Usually policy-related news slows down near elections; nobody wants to rock the boat. This has not been the case with trade policy. Three important stories have emerged in the last day or so.
First, the World Trade Organization (WTO) ruled that President Trump’s China tariffs violate the WTO’s Most-Favored Nation (MFN) rules. Those rules state that all countries with MFN status cannot be charged different tariff rates for the same goods. They must all be charged the same rate—and that rate has to be the lowest a country charges any country for a given good.
China has MFN status. So, under WTO rules, the U.S. cannot charge China higher tariffs than it does other countries for MFN-eligible goods. This is exactly what Trump has done with hundreds of billions of dollars’ worth of Chinese goods.
While this is a big headline, it likely means little in terms of policy changes. China retaliated in kind, and roughly in proportion to Trump’s increase, so the WTO will likely consider the matter settled, and thus will not endorse further action against the United States. And as my colleague Iain Murray has pointed out, Trump, ironically, is unable to appeal the decision because he has essentially dismantled the WTO’s dispute resolution system.
It is ultimately up to Congress to right President Trump’s wrongs on trade policy. And the administration needs to get through its head that tariffs are not going to convince Beijing to enact needed reforms on economic policy, human rights, and political repression. The data are in, and the tariff approach does not work. A better approach will use consistent, long-term multilateral diplomatic pressure.
In the short term, the China tariffs should be rescinded anyway, regardless of what the WTO says. Taxing needed goods is terrible policy during a pandemic and a recession.
Second, President Trump had announced in August that he would reinstate national security tariffs against Canadian aluminum—about a month after the United States-Mexico-Canada Agreement (USMCA) came into effect. Canada announced it would retaliate, as countries nearly always do when tariffs are raised against them. On Tuesday, Canadian officials were set to announce what the retaliations would be. Hours before the press conference was to begin, the U.S. announced it would drop the tariffs.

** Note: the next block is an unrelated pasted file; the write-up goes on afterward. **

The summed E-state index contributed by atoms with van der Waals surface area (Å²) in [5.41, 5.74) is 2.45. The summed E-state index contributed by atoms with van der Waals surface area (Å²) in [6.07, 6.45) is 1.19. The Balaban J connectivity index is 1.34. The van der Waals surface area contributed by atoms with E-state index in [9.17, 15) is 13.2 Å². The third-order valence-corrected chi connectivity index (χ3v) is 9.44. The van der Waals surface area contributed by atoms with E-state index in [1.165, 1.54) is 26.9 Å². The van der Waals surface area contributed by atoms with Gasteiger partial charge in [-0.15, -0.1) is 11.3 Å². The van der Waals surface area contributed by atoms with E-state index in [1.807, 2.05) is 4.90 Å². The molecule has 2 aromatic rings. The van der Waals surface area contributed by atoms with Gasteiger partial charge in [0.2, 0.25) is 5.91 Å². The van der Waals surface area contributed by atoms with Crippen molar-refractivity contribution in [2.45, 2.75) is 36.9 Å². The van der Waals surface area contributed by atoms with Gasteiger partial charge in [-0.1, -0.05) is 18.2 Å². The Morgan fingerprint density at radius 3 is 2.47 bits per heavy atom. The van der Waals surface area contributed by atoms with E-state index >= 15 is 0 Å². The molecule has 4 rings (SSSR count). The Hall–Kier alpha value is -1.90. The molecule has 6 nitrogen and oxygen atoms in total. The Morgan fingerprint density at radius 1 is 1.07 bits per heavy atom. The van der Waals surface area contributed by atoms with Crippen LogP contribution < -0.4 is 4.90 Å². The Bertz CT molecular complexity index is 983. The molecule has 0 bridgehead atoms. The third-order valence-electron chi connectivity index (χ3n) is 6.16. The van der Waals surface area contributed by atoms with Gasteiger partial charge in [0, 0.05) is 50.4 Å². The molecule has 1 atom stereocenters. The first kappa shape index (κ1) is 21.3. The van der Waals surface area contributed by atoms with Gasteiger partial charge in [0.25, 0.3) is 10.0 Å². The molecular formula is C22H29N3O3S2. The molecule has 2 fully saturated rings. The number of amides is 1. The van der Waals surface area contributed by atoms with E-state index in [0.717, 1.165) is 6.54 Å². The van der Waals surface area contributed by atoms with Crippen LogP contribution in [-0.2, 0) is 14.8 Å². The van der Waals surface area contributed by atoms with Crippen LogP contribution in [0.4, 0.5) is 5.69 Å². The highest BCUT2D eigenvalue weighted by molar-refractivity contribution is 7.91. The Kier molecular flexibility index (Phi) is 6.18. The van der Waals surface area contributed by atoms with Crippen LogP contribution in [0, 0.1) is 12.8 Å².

This is more damage control than an actual positive policy change—tariffs are not going down, they are merely not going up. But backing off represents at least a tacit admission that more tariffs will not help the economy during a pandemic and a recession. Even if tariffs would help the aluminum industry itself, which is a questionable assumption, higher prices would hurt aluminum-using industries ranging from autos to beer to construction, as well as consumers.
Third, the European Union apparently will not negotiate a trade deal with the U.S. anytime soon—even if Biden wins the 2020 election. At a conference, EU trade official Sabine Weyand said Europe would rather work with the U.S. on shared problems, such as China policy, in the WTO, where they can also build coalitions with other allies. Europe would also rather settle other issues in piecemeal fashion, such as the ongoing dispute over Airbus and Boeing subsidies, and various Trump tariffs.
An EU trade agreement is one of the “big three” that were expected to completed in the next few years, along with China and the Brexited UK. President Trump has been mulling further tariffs against European goods for some time. Hopefully this news does not spur him to raise tariffs in hopes of forcing the EU to the negotiating table. If the USMCA is any precedent, such an agreement would be filled with trade-unrelated provisions for labor, environment, regulation, intellectual property, and whatever else rent-seekers can cook up. It would also, as with the USMCA, likely do more to manage trade than to free it.
Since Democratic candidate Joe Biden’s trade protectionism is uncomfortably similar to Trump’s, it is just as well that there will likely be no U.S.-EU trade agreement anytime soon. This will give both sides time to fully digest the lessons of the Trump administration’s failed protectionist experiment, and to pursue smaller policies such as regulatory mutual recognition, and at least some lowering of tariffs and other trade barriers.